Originally Posted by latreche34
As far as I can see the only diffrence between 750 and previous model is a new firmware, also some improvement of the image stabilisiation which has nothing to do with 3D, I would assume that all 60p models will work with 3D lens after a firmware upgrade since there is no electronic connection between the camcorder and the lens, Panasonic will release the firmware after selling as much as they can of the full set units (750's), time will tell.
The image stabilization is pretty clearly doing the thing Sony did earlier this year -- digital image stabilization added to optical. The digital handles rotations around the Z-axis, which optical methods can't fix.
I'll bet there's firmware, maybe even a sensor, to deal with the 3D attachment. If you just handle it optically, they basically have two anamorphic lenses that turn one 1920x1080 image into two 960x1080 images. That probably doesn't play directly on 3D TVs, so the additional firmware would be needed to build a file that's recognized directly by 3D players as a 3D file. But I can't imagine that the lens, fit to a TM700 or any other compatible camera, couldn't deliver a 3D image you could manipulate later. And hey... I just upgraded to Vegas Pro 10, so I can actually edit in stereo. And my PS3 got the "3D" upgrade. Now if only my TV would magically morph into a 3D model.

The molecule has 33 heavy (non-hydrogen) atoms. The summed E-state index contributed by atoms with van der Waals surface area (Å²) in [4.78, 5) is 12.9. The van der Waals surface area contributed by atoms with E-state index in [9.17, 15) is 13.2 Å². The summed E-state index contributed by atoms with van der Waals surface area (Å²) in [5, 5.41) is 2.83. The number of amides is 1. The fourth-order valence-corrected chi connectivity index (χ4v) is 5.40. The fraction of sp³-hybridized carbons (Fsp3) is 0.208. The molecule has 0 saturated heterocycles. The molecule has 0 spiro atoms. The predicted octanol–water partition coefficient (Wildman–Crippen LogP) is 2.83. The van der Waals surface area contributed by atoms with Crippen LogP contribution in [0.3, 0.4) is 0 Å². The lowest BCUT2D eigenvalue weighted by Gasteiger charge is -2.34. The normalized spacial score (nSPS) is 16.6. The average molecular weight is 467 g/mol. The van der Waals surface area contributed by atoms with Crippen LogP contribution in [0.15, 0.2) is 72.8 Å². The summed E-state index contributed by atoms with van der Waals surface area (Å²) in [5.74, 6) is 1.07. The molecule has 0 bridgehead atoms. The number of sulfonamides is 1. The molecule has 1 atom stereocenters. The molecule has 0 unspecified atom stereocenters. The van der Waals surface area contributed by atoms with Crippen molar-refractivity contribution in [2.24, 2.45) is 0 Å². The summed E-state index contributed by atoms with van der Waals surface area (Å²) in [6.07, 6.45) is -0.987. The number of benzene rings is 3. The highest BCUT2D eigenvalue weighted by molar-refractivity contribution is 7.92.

I'm actually not all that interested, but this does suggest the quest for gear would be less, at least at some level, than it was to go from SD to HD. I had concerns. The main reason I'm not interested is that, aside from video I shoot, there's still going to be very limited stereoscopic material, and way too much of what's coming out is faked -- generated by computer from a single stream. I've seen good "3D"... Avatar. Pretty much everything else looked better in 2D.
And then there's the glasses. LCD shutter glasses are just such a kludge. I was kind of hoping that Mitsubishi (the last proponent of DLP projection TV for the home) would deliver a RealD-style circularly polarized TV. In fact, it's a slam dunk... most of the 3D theaters do exactly this: they hook up a polarizer wheel that syncs to the DLP projector (cine-style DLP projectors shutter at 144fps, and if you see IMAX, you have one projector for each eye, but otherwise, it's a single one with a polarizing wheel). That could easily be built into a DLP TV. But no, they're following the LCD shutter model... guess that's essentially just software and a sync output.